I’m afraid the only one you mention that I have read is We Need to Talk About Kevin, I agree it was very hard to get into and is not my usual choice. It was a gift from a friend but still I think worth having another go at. x .

  8. Oooh, I’ve read loads on your first list:
    The Little Friend – Donna Tartt; a terrific, southern Gothic read, a wonderful insight into childhood! (I think there’s a brief “review” on my blog.)
    Birdsong – Sebastian Faulks; loved this so much I read it twice and bought several more to give away to friends/relatives!
    Tess of the D’Urbervilles – Thomas Hardy; studied this at school and loved it, then read it again as an adult and loved it even more.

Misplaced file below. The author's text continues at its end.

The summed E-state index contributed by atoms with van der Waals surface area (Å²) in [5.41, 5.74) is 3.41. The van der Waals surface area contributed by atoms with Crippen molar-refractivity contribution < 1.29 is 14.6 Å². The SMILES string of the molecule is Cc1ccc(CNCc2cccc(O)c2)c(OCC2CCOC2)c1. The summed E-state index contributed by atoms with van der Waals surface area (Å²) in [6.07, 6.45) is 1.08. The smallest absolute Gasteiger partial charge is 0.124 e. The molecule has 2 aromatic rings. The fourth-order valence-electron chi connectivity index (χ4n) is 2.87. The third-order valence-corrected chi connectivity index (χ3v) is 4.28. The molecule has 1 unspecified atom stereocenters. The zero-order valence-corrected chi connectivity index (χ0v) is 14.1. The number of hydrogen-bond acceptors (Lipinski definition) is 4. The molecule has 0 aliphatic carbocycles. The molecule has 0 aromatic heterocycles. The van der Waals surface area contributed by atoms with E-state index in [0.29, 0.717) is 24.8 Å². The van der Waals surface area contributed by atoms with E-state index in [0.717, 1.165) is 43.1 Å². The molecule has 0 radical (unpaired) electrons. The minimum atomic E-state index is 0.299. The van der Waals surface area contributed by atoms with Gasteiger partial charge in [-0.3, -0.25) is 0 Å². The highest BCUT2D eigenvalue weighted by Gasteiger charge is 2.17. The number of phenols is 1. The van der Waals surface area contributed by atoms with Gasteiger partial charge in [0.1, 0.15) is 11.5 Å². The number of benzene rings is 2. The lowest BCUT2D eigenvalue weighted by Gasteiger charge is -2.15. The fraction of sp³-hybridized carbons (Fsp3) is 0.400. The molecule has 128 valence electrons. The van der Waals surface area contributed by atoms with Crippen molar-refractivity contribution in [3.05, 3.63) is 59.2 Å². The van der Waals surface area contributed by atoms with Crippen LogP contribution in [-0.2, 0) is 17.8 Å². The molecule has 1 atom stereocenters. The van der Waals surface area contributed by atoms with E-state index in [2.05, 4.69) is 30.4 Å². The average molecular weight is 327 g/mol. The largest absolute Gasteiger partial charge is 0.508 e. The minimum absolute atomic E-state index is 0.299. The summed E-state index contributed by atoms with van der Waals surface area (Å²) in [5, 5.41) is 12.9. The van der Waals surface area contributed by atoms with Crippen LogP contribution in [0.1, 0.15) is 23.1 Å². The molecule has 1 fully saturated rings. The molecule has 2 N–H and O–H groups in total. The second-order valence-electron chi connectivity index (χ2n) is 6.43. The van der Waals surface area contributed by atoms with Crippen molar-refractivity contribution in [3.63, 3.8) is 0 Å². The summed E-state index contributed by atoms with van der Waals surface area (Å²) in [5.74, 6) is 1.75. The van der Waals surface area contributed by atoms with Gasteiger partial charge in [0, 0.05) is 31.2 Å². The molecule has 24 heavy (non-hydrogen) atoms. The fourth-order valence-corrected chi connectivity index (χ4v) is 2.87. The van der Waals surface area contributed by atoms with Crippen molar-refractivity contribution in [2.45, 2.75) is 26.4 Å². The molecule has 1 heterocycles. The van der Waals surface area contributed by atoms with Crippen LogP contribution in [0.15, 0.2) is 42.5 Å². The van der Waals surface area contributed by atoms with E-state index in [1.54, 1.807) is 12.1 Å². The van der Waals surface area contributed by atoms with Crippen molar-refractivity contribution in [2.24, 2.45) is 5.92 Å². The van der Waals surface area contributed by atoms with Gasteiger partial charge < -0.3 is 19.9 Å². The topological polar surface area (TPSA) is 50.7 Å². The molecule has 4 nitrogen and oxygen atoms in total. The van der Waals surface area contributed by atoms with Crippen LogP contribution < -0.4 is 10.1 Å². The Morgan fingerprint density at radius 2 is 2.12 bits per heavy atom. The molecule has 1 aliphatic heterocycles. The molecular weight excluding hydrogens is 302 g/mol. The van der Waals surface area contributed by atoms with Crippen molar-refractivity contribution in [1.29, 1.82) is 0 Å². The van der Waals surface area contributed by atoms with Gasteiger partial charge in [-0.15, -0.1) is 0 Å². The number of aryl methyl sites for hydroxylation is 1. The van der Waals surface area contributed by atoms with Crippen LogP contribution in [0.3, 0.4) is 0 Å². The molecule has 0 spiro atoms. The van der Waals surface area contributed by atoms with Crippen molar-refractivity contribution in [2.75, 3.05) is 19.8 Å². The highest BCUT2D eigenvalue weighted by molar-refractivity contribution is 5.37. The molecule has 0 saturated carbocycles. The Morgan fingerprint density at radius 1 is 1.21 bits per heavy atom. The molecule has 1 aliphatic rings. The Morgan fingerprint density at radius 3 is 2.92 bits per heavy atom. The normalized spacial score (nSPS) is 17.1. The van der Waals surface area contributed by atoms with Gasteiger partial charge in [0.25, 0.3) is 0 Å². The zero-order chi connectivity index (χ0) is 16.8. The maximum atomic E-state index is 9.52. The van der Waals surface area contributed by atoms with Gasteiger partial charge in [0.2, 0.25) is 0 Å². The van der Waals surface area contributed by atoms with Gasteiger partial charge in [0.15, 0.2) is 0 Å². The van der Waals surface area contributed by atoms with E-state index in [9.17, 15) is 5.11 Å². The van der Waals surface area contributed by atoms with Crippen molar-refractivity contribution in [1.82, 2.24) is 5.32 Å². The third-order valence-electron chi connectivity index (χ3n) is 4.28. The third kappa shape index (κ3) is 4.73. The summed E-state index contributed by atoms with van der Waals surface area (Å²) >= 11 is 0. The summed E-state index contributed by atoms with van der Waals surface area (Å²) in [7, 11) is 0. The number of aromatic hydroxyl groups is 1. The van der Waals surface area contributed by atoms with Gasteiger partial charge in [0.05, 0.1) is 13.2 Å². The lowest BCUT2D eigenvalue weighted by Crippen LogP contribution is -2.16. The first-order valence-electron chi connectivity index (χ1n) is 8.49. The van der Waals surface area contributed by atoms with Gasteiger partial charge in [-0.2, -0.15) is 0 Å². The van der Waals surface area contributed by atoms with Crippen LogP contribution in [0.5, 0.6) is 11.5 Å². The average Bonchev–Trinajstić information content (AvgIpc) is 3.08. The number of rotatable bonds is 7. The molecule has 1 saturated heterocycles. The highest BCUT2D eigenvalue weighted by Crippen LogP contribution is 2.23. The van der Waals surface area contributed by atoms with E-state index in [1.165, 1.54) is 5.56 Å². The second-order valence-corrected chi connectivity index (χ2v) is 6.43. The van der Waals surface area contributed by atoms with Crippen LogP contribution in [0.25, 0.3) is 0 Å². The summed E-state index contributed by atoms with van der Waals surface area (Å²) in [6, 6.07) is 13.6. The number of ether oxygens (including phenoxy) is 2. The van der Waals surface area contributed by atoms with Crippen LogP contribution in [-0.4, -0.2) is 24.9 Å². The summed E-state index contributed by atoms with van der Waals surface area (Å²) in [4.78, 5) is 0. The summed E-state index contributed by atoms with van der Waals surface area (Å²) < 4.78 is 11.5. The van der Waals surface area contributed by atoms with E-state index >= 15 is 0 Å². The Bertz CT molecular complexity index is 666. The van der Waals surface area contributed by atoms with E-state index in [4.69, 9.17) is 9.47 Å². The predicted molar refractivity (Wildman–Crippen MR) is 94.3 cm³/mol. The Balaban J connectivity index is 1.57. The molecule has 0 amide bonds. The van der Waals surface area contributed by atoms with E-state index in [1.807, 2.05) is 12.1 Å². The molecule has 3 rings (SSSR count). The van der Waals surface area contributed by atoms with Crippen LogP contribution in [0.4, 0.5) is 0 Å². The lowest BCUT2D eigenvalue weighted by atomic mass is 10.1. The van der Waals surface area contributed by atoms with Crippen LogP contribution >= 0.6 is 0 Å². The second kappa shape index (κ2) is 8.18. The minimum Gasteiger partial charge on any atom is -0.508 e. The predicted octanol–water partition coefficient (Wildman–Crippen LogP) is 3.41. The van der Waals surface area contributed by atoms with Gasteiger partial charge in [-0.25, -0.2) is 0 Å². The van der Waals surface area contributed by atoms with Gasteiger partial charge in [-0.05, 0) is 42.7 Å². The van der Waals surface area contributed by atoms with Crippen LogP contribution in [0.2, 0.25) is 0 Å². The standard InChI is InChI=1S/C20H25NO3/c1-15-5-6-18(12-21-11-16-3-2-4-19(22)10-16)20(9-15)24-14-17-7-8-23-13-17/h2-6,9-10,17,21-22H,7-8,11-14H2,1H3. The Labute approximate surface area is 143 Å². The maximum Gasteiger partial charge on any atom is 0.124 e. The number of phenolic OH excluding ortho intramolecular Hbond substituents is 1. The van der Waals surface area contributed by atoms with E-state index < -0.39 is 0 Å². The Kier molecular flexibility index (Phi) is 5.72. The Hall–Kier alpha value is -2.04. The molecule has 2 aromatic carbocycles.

Alias Grace – Margaret Atwood; read it as part of my online book group (there’s a review on my blog) but wasn’t entirely convinced by it.
    The Poisonwood Bible – Barbara Kingsolver; read this year’s ago and while I can’t remember the whole story I do remember that I enjoyed it. I think it has multiple narrators, so loses momentum at times.
    Beyond Black – Hilary Mantel; a wonderful black comedy, but quite sad in places.
    Crime & Punishment – Dostoevsky; read this in my early 20s when I went through a phase of reading books about people who murdered other people! Very good, but requires a bit of concentration.

    As to your second list, I’ve only read The Historian – Elizabeth Kostova, which is also reviewed on my blog, and which I thoroughly enjoyed. It’s very long though… and could do with a bit of an edit.

  9. I haven’t read anything on your first list, although I just brought back two Thomas Hardy books from home. Crime and Punishment has always intimidated me, to be honest, so, I’ve kind-of shirked it.